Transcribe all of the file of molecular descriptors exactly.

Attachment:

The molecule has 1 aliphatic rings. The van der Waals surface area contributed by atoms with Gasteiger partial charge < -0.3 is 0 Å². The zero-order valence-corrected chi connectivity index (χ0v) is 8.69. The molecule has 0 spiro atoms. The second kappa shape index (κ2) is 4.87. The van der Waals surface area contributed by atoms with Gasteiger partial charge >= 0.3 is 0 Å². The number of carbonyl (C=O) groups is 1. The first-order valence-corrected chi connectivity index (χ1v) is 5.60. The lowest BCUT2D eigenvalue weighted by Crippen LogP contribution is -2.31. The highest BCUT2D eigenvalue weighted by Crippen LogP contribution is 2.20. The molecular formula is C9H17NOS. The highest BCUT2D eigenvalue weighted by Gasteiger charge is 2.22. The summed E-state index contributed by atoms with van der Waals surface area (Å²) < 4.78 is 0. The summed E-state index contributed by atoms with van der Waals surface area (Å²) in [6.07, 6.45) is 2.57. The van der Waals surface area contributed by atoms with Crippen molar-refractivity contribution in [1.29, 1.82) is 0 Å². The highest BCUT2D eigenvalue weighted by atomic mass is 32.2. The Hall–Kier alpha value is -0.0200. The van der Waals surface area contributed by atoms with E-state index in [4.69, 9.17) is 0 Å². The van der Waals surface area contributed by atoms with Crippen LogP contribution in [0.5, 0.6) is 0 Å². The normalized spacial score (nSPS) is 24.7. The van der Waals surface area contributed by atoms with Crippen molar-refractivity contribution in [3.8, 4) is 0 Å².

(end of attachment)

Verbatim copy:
The molecule has 1 aliphatic rings. The van der Waals surface area contributed by atoms with Gasteiger partial charge < -0.3 is 0 Å². The zero-order valence-corrected chi connectivity index (χ0v) is 8.69. The molecule has 0 spiro atoms. The second kappa shape index (κ2) is 4.87. The van der Waals surface area contributed by atoms with Gasteiger partial charge >= 0.3 is 0 Å². The number of carbonyl (C=O) groups is 1. The first-order valence-corrected chi connectivity index (χ1v) is 5.60. The lowest BCUT2D eigenvalue weighted by Crippen LogP contribution is -2.31. The highest BCUT2D eigenvalue weighted by Crippen LogP contribution is 2.20. The molecular formula is C9H17NOS. The highest BCUT2D eigenvalue weighted by Gasteiger charge is 2.22. The summed E-state index contributed by atoms with van der Waals surface area (Å²) < 4.78 is 0. The summed E-state index contributed by atoms with van der Waals surface area (Å²) in [6.07, 6.45) is 2.57. The van der Waals surface area contributed by atoms with Crippen molar-refractivity contribution in [1.29, 1.82) is 0 Å². The highest BCUT2D eigenvalue weighted by atomic mass is 32.2. The Hall–Kier alpha value is -0.0200. The van der Waals surface area contributed by atoms with E-state index in [4.69, 9.17) is 0 Å². The van der Waals surface area contributed by atoms with Crippen LogP contribution in [0.5, 0.6) is 0 Å². The normalized spacial score (nSPS) is 24.7. The van der Waals surface area contributed by atoms with Crippen molar-refractivity contribution in [3.8, 4) is 0 Å².